CA: Thomson Brooks/Cole. House’s insecurities were formed and provide him with an opportunity to correctively deal with these experiences. S. However. In J. An ego/self theory of substance abuse. R. House to form other options for reactions. Theory and practice of counseling and psychotherapy. (1991). House’s self-esteem need not be threatened by his vulnerabilities. House needs to be validated for his strengths. Conclusions With time and support. On narcissism: An introduction. We can then begin to match these emotions with other instances of similar feelings and their root cause. . that patients need a strong emotional counteract-ant. House to recognize his own fear of inadequacy and how his grandiosity is interfering in his daily relationships. London: Hogarth Press. This will hopefully ensure the client can counter the strong compulsion for them. E.Because of the vital role transference plays in the healing process. Modern psychotherapies: A comprehensive Christianappraisal. insight alone is not enough. and openly confront and express them. The standard edition of the complete psychological works of Sigmund Freud. 30. Jones. This makes him feel adequate. Belmont. Dr. L. IL: InterVarsity Press. I recommend that Dr. House heal his relationship patterns if he wants to treat his addiction. & Butman. (2008). and Trans.” It is important that Dr. E. References Corey. 2006). National institute of drug abuse: Theories on drug abuse: selected contemporary perspectives. insight provides a look into the emotional and logical though process. (2006).). Dr. Pinsky (2008) says that while addiction is “treatable” it is not “curable.. House will find meaningful relationships to be satisfying. Selfrealization of past conflicts and perceptions of feelings that have been repressed will allow Dr. and ask him to seek himself for insight on his situation. it is hoped that Dr. G. House likes to solve problems. Khantzian. Dr. The goal of this form of therapy is to allow Dr. (1914/1957). It is vital that Dr. I would like to challenge him to see himself as a puzzle. Freud. Insight In the Psychoanalytical therapeutic model. Substances themselves are such strong behavior reinforcements. House makes a connection between insight and an emotional experience. S. and can even be an asset. and feeds his need for validation. The goal of insight is to find how Dr. Dr. and develop other behavior patterns (Khantzian. This paper concludes that addiction therapists must be well rounded and integrative in their approaches in order to be successful. Downers Grove. Strachey (Ed. House connect with his feelings about me during our sessions. but learn that weakness is acceptable.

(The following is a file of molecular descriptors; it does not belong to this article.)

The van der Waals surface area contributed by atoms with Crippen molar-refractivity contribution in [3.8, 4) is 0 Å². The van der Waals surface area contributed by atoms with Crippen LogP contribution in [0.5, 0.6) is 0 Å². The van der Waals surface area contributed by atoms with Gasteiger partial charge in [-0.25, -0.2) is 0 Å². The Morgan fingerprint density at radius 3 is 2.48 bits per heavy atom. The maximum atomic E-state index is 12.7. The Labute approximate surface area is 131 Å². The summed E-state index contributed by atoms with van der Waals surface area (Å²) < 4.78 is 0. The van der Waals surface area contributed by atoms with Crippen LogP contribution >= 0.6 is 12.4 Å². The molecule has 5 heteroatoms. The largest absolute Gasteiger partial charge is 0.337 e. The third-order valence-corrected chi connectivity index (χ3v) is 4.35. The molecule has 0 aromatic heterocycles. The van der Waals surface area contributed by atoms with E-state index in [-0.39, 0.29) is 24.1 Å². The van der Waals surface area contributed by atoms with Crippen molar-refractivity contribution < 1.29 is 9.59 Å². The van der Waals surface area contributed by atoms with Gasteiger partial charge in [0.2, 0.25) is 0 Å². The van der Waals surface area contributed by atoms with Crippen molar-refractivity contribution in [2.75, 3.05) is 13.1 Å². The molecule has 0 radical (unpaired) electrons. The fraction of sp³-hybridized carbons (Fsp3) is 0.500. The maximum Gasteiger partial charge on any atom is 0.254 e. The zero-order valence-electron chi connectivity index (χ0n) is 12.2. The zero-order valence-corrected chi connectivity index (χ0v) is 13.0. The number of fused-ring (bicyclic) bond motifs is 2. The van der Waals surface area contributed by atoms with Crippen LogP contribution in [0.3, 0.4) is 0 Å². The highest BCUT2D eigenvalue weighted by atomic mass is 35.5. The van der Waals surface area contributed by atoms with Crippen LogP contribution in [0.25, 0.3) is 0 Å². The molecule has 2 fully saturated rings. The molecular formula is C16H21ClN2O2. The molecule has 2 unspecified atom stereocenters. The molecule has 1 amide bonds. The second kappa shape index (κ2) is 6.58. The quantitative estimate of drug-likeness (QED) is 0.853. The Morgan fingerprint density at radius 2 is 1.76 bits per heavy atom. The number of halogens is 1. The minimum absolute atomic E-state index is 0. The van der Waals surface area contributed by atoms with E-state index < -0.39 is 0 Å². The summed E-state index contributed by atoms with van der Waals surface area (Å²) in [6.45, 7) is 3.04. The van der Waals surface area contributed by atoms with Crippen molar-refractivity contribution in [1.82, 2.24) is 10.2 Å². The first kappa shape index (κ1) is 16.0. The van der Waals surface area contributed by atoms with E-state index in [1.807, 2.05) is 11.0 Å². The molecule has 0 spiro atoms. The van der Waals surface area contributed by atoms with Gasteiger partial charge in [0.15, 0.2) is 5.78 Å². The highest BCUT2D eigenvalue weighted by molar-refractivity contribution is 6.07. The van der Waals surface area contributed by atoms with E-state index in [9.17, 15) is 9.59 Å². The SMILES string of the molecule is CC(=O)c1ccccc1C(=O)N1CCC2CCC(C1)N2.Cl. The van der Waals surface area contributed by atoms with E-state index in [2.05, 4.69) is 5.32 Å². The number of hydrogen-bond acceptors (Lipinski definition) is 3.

NY: HarperCollins Publishers.com/2011/04/25/psychoanalysis-case-study-of-gregory-house-m-d/ . DSM-III diagnosis of narcotic addicts: Recent findings. Theories of counseling and psychotherapy: A case approach. Psychosomatic Medicine. N..wordpress. Lipowski. C.L. New York. Cracked: Putting broken lives back together again: A doctor’s story. NY: BrunnedMazel Publishers. (1994). Upper Saddle River. Pinsky. (2) 153-171. D. Z. Murdock. New York. (1984). H. (1985). E. (2009).Khantzian. and Treece. NJ: Prentice Hall. 46. (2008). 42. Archives of General Psychiatry. Essentials of psychotherapy. What does the word psychosomatic really mean? A historical and semantic inquiry. http://coltsfankana. 11-26. Strean.